CoverGirl is winning my heart more and more these days. Not only does their makeup continue to improve (more on this in a mo), but also they really know how to throw a party. This time, it was at the iconic and beautiful Palace Hotel. But when I entered the corner suite, instead of looking out over the gorgeous, shimmering streets of New York, I saw nothing but mirrors lining the windows. The reflections of the women in the room carried their own unique beauty, and I was happy to sacrifice the city view.
The event was an ode, of course, to makeup, but it was especially focused on learning professional tips and tricks–many of which surprised me. Jake Bailey, makeup artist to the stars (and uber-cute guy), was here to teach us how to do a summer sultry look, with the help of his friends. I sat down with my personal makeup artist Jessica Ortiz, ready to be schooled. As Jessica and I watched, Jake began with his model what I can only describe as a life-changing lesson. Not because what he said was especially revolutionary–except that what he said was so simple, so intuitive, that it was revolutionary to me. His focus was (I’m paraphrasing): keep it simple. Less is more. And use your fingers.
But before I get to the tricks, let’s talk about the makeup. CoverGirl’s focus of the day was two of their collections: the Blast line and the CoverGirl/Olay Simply Ageless line. The Blast line is all about big, bold, long-lasting. There’s a 24-hour mascara–which, from what I can tell by Jake’s subtle irritation when he said, “This mascara is more than 24-hour. It’ll stay on forever”—is damn hard to take off. But sometimes a girl needs mascara like that. There’s also the Blast Eyeliner, which goes on SO smooth and is a bold, kohl black (but keep the cap on at all times, because it’ll dry out if left uncovered). There’s also the Blast Flipsticks, designed by the lovely Pat McGrath, which I am desperately in love with (there are two tones on the stick, which you can use individually or as an ombre look… amazeballs).
The Olay line is, as you can imagine, all about skin care. But what’s really special about it is that Cover Girl’s scientists have focused on coverage for the foundation, powders, and blushes (CREAM blushes!), and as a result, the makeup applies incredibly smoothly, gives a natural glow, but absolutely STAYS ON. Jessica, the makeup artist who was doing my look, swears by this line.
So this is the makeup Jake used while teaching his tricks. And now, without further ado, and in no particular order, the tips:
— Use black eyeliner. Sure, you see purples, browns, and greens in magazine editorial shots, but that’s not how you’ll achieve the everyday pretty look most of us are going for. No matter what your skin tone, no matter what your eye color, use black. It’ll bring out the luminosity in your eyes, which is the ultimate goal in looking pretty.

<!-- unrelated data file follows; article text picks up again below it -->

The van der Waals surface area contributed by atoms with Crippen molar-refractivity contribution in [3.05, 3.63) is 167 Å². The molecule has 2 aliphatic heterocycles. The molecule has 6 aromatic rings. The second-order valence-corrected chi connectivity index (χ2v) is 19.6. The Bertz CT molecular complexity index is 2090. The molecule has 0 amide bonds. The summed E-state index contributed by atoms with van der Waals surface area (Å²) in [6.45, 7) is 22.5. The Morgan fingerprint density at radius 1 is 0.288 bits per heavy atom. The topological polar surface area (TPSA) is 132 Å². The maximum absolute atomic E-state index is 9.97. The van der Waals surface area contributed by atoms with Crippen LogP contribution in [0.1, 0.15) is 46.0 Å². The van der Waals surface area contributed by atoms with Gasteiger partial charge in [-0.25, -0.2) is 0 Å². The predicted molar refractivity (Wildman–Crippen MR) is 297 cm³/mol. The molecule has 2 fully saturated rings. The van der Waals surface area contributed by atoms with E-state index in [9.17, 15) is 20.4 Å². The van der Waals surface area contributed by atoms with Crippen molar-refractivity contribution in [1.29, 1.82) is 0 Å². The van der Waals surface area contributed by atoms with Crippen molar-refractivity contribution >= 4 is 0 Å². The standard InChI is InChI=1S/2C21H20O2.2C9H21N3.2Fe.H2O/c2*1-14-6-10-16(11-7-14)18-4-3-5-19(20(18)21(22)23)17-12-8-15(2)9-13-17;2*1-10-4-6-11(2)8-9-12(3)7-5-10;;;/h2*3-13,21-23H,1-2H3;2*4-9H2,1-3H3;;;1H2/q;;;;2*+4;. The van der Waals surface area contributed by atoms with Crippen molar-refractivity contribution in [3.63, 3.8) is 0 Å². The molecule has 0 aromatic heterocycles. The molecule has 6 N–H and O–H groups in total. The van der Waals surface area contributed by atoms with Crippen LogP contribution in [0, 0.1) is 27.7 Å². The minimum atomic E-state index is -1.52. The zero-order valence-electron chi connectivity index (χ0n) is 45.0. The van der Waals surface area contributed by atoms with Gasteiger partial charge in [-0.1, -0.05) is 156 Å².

— No matter how thickly you apply it (which will depend on the look you’re going for), get as close to the lash line as possible, even on the line underneath your lashes.
— When applying mascara, it’s more important to coat the root of the lash than the tip.
— Jake did something that was amazing: he essentially scribbled black eyeliner on his model’s lid, making a total mess, then smudged it, and covered it with Intense Shadowblast liquid shadow (which has primer in the formula–it does NOT come off). I was stunned. The look was rich and—exactly what he was going for—sultry. Here’s what I was reminded of during this demonstration: makeup is an art. Be creative, and resourceful (Jake said he uses lip glosses as blushes ALL the time), and don’t be limited by the labels of the makeup.
— Jake is a huge proponent for using your fingers when you apply makeup, especially on skin. He says that the emollients in your fingers help you to apply just the right amount, and to cast just the right kind of chemistry between the makeup and your skin. It’s such a simple trick, but in today’s makeup world, where it feels like you need a brush for every little detail, it’s refreshing to remember that our fingers are sometimes our best tools (that’s what she said…sorry. couldn’t help myself.).
— Don’t be afraid–or ashamed–of Q-Tips. Makeup falls out. Makeup smudges. Hands shake. You blink. All kinds of things happen that make little errors impossible to avoid, even for the highest-paid most talented artists in the business. So don’t feel bad if it doesn’t go perfectly the first time. Just grab a Q-Tip (or use your finger), and fix the smudge.
Do you guys already use any of these tips? Have any other ideas for resourceful, intuitive makeup application? Share it! And let us know if you have any questions. I learned a wealth of information from Jake and Jessica, and probably retained more than I wrote down. So let the questions flow! We’ll answer as many as we can.